That's villanous, and shows a most pitiful ambition in the fool that uses it. Go make you ready. Why should the poor be flatter'd? Dost thou hear? Since my dear soul was mistress of her choice, And could of men distinguish her election, heavy, weighty She hath seal'd thee for herself, for thou hast been As one in suffering all that suffers nothing, A man that Fortune's buffets and rewards Hast ta'en with equal thanks; and bles'd are those Whose blood and judgment are so well co-meddled intermingled That they are not a pipe for Fortune's finger To sound what stop she please. Give me that man That is not passion's slave, and I will wear him In my heart's core, ay, in my heart of heart, As I do thee.

Something too much of this. I prithee, when thou see'st that act a-foot, Even with the very comment of thy soul Observe mine uncle. If his occulted guilt Do not itself unkennel in one speech, It is a damned ghost that we have seen, And my imaginations are as foul As Vulcan's stithy. Give him heedful note, secret For I mine eyes will rivet to his face; And after we will both our judgments join In censure of his seeming. If he steal aught the whilst this play is playing, And scape detecting, I will pay the theft.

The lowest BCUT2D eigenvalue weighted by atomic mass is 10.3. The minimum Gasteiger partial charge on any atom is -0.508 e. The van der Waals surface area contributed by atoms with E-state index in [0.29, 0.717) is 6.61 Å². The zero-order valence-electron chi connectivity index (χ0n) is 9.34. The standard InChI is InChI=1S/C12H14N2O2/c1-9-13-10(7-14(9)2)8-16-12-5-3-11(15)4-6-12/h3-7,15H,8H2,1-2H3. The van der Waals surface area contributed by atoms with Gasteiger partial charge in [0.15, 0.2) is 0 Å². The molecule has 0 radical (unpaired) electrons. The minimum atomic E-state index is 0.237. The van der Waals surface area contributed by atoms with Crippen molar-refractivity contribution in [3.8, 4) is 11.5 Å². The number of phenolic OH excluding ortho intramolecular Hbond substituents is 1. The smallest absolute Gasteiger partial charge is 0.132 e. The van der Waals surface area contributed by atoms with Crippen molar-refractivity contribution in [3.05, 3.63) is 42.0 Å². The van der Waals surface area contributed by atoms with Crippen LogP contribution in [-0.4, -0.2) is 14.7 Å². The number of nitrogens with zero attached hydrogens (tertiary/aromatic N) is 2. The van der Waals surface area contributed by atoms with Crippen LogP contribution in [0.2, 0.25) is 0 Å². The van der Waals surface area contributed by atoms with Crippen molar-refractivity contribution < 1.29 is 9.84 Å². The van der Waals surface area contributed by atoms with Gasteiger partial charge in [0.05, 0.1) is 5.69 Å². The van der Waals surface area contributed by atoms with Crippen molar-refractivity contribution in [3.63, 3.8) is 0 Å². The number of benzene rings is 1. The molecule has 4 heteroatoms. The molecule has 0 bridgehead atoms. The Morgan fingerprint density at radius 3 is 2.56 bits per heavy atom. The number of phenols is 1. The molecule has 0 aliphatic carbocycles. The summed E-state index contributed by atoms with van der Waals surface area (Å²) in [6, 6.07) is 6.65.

A flourish. I must be idle ; Get you a place. HAMLET: Excellent, i' faith; of the chameleon's dish: I eat the air, pose as mad allusion to chameleons' only eating air points out Hamlets' belief that he too has nothing to sustain himself since the promise that he would be heir to the throne has been taken from him. I was kill'd i' the Capitol; Brutus killed me. Be the players ready? What should a man do but be merry, for look you how cheerfully my mother looks, and my father died within 's two hours. Nay then let the devil wear black, for I'll have a suit of sables O heavens, die two months ago, and not forgotten yet?